Resources on Campus

Summer Employment

There’s no way around it, by definition, summer jobs imply temporary. But don’t overlook the long-term benefits summer employment offers students! They can walk away with more than a paycheck. Here are some tips adapted from eHow.com to help your student find the right summer job:

  • Suggest that they consider their interests. Ask them what they enjoy doing.

  • Recommend they consider their preferences. Do they like working inside with controlled temperatures or outside in the elements? Would they rather work alone or surrounded by people?

  • Ask them to make a list of their contacts. Consider friends, teachers, neighbors and relatives…they all make up a network of possible contacts. Encourage them to get the word out that they are looking for summer employment.

  • Once they have identified their interests, preferences and contacts, prompt them to list potential jobs that coincide with their personal profile. If they are an inside-people person they might look for a job such as retail sales, secretary or office runner. If they are outdoor-solitary people they may enjoy a job in areas such as landscaping, delivery or warehouse stocking.

  • Encourage them to use the internet and local publications to see what jobs are available in their area. They should start their summer job search in the spring to get the jump on all the last-minute applicants.

College students should be prepared to make choices about summer employment as a means to acquire new skills, develop positive work habits, meet potential mentors, build their personal network, and explore possible career paths. Temporary or not, summer employment is an excellent means by which to gain valuable experience!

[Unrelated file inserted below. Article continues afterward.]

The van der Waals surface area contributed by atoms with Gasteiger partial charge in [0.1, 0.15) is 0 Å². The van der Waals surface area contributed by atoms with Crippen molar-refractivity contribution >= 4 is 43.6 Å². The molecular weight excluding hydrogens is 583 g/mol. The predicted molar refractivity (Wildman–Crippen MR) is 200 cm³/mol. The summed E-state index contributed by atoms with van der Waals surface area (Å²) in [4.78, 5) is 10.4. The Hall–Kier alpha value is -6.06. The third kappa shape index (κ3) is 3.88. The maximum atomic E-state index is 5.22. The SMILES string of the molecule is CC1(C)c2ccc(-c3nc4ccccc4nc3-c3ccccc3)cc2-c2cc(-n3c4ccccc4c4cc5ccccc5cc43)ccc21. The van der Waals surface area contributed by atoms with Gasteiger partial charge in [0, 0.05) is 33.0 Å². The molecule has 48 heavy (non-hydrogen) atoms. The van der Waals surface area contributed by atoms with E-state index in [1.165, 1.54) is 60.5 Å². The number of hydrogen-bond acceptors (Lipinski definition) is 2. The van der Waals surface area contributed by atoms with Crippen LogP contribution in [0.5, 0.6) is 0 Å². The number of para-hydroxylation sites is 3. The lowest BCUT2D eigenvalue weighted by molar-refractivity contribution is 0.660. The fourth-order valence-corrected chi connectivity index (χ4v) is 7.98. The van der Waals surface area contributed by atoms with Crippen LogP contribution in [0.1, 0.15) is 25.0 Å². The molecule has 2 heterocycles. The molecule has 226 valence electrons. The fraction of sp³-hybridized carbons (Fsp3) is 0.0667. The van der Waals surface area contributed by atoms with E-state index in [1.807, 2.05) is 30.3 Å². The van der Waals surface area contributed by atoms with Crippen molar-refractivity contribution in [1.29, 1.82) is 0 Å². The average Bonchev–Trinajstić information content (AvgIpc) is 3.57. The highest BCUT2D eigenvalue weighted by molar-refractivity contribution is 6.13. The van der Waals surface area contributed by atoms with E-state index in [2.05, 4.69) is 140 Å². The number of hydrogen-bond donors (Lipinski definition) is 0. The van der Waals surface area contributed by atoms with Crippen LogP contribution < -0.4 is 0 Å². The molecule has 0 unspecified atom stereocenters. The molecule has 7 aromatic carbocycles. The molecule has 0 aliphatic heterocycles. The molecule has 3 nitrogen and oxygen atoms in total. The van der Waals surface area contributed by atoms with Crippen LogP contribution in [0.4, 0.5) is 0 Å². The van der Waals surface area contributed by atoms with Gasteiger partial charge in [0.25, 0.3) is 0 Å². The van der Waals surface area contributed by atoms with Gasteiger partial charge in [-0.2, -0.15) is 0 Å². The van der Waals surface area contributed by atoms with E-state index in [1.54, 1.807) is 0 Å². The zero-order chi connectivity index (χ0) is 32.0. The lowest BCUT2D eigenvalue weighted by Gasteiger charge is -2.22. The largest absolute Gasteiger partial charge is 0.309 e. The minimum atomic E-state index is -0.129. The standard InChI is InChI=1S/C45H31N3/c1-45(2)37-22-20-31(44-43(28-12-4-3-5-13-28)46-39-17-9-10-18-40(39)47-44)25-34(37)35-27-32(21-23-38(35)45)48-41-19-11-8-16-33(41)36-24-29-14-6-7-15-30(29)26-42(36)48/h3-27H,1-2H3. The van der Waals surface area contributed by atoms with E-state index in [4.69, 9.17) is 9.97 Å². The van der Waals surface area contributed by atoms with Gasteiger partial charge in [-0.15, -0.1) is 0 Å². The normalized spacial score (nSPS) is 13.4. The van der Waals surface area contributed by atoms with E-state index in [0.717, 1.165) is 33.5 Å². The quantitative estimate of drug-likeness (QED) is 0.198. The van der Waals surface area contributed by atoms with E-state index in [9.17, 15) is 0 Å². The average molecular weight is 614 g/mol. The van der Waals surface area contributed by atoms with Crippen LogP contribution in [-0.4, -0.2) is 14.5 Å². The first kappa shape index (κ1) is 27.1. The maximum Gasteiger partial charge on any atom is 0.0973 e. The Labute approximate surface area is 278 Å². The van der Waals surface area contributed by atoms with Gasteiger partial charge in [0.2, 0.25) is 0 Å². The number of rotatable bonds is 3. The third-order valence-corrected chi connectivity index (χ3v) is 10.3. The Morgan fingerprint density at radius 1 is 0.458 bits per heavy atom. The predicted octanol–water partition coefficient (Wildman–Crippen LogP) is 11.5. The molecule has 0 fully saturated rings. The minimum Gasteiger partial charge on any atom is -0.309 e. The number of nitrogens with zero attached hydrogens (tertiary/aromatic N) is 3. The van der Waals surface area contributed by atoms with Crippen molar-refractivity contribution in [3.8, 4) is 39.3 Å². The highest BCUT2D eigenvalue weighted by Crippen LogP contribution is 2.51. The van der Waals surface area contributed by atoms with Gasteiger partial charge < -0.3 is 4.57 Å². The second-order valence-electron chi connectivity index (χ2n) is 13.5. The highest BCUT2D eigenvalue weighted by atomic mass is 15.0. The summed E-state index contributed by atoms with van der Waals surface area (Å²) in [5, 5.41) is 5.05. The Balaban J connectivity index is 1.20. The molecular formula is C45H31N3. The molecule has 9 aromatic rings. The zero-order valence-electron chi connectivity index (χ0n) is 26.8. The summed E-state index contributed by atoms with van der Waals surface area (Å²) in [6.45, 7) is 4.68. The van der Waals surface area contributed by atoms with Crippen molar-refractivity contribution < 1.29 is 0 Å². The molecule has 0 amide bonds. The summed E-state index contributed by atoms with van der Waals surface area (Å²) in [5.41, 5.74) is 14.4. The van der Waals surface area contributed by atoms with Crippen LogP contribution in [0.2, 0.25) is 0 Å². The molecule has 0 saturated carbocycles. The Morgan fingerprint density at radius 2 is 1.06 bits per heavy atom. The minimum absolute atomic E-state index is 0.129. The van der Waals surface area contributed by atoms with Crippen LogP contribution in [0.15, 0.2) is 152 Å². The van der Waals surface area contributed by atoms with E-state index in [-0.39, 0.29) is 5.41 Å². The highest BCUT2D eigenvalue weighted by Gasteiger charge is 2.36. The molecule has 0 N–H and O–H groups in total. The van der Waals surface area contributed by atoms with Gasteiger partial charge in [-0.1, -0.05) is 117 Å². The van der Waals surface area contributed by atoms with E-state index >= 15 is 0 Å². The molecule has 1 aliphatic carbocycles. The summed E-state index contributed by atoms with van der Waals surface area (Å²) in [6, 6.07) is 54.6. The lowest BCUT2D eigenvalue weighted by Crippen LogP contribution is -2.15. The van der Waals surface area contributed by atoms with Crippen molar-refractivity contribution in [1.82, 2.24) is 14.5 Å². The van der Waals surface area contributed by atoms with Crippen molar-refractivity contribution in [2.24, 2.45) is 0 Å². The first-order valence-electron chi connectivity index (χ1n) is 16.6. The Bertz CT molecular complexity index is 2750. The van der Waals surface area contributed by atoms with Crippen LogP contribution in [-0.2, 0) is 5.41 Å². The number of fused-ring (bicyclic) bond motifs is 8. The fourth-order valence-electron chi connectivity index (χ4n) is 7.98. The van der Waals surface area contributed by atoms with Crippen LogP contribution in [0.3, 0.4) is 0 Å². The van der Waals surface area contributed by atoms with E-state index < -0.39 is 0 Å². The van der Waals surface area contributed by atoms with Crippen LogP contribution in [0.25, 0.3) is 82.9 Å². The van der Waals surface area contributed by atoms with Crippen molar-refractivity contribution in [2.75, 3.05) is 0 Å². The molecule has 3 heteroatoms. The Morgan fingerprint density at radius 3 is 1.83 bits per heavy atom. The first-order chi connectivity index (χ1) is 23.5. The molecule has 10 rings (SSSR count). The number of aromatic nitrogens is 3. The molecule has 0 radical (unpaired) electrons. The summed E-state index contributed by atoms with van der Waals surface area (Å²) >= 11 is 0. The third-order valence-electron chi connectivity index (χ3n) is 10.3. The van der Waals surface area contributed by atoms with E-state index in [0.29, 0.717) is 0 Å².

The Value of Internships

An internship is a hands-on, practical experience in a student’s major that affords the student valuable work experience before graduation. Students develop skills in written and oral communication, leadership, decision-making, problem-solving and team building…all highly valued skills regardless of one’s occupation. Additionally, internships may be useful in opening doors of opportunity after graduation.

In today’s economy, the interview and selection process for entry-level positions can be particularly competitive and tedious. At times, there are hundreds of candidates applying for the same job, all with good grades and many with degrees from notable schools like Purdue. How then, will your student compete? How can your student increase his or her marketability?

Employers seek well-rounded individuals who can analyze, evaluate, communicate, collaborate and work cooperatively with others. As part of the required curriculum, students at Purdue Calumet are required to complete two experiential learning courses before graduation. Combining those courses with an internship will allow your student to stand out from other graduates. They will have that “competitive edge.”

Through internships, students gain valuable work experience, earn money (in most cases), identify specific areas of interest, make valuable personal contacts, and in general, learn about the “real world.” Many employers use their internship programs as pre-recruiting tools. Some consider only former interns for full-time positions. In many cases, internships are viewed as “extended interviews” or “ trial employment periods.” For those students who perform well, internships can be win-win situations for both employers and students.